It's no Silicon Valley yet, but Cyberport is making strides to shed its image as an ill-conceived government venture, and becoming a hive for promising young technology companies in the city.
"Two years ago when we started, half the space was empty. But now, it's full," said Keith Rumjahn founder of CoachBase (formerly J-Plus), a company which produces a platform for sports coaches to animate and share game plays and strategies in real time.
Since joining Cyberport in 2011, CoachBase has grown from a one-man show into a 10-person operation that's seen more than 170,000 downloads of its software, including by the producers of the 2012 film Thunderstruck, which starred actor Jim Belushi and NBA all-star Kevin Durant.
"I honestly had no idea what [the Cyberport incubation programme] would be like. I thought, great, they'll give us money and free space ... but it turned out to be much more than that," Rumjahn said.
The incubation programmes are designed to aid the growth of new companies by offering mentorships, training and access to loans and investors. They also help with presentation skills and regulatory compliance needs, among other aspects of creating a new business. Applications for Cyberport's incubation and Microfund programmes were up, said Cyberport CEO Herman Lam Heung-yeung, with more than 300 start-ups vying for this current round of applications.
Private incubators were also setting up shop in the city.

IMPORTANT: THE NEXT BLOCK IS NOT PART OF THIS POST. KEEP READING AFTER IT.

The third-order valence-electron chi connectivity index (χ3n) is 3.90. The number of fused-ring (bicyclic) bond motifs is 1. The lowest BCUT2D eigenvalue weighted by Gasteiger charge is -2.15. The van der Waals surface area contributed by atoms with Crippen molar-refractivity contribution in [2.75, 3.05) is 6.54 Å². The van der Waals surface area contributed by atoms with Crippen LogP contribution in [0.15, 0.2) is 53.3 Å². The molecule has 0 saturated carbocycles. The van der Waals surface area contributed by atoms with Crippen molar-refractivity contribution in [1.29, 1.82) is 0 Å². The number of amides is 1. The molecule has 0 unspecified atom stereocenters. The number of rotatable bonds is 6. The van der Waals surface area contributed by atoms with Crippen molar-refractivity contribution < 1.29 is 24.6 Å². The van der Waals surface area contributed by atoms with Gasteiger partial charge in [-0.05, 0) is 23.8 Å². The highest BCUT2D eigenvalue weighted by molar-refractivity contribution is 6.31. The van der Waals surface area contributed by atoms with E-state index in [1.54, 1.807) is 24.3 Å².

"Hive, Nest, The Good Lab, CoCoon, maybe around 10 or so have started up in Hong Kong over the past 24 months," Lam said. "When the private sector comes in and engages, it means the market is getting stronger."
Incubators are common in the United States and have become a major part of the business culture. Industry names like Y Combinator and TechStars are supporting start-up technology companies like travel site Airbnb, file storage site Dropbox, and SendGrid, an e-mail delivery system using cloud technology.
CoachBase has become one of the latest beneficiaries of the Nike+ Accelerator programme: a three-month intensive training programme powered by TechStars, with coaching from the sports giant's stable of experts.
Most incubators require about six per cent equity in the businesses in exchange for their help, but Cyberport requires no payback from its startups, despite providing up to HK$530,000 and two years of rent-free office space and utilities.
Frenzoo, which created the Me Girl Smartphone games, is now being backed by the creators of Skype. Emagist, creator of Ninja Saga, a game with more than 65 million downloads, has gone from being a four-man operation to one with 50 employees, and is developing new games for the burgeoning smartphone market.
Another start-up, Leovation - which creates interactive and augmented reality experiences and recently ran the Iron Man 3 holographic experience that drew crowds to Causeway Bay's Hysan Place - is attracting clients like China Telecom and cosmetics company SK-II.
But not all companies survive. About a third of the 189 companies that have gone through the programmes or are being incubated at Cyberport are inactive.
"It's still high-risk," said Emagist founder Boniface Lee Shiu-yin, 40. "With the high price of rentals a lot of people like a stable job. When you count the cost of living and transportation, it's not an easy decision to make," he said.
Rumjahn said: "Parents are a big reason many don't get started. My parents hated it. It's a culture thing ... [People think] being an entrepreneur is borderline equivalent to unemployment."
Cyberport has so far mostly incubated those who are involved in mobile phone technology, educational and lifestyle apps and e-commerce programmes.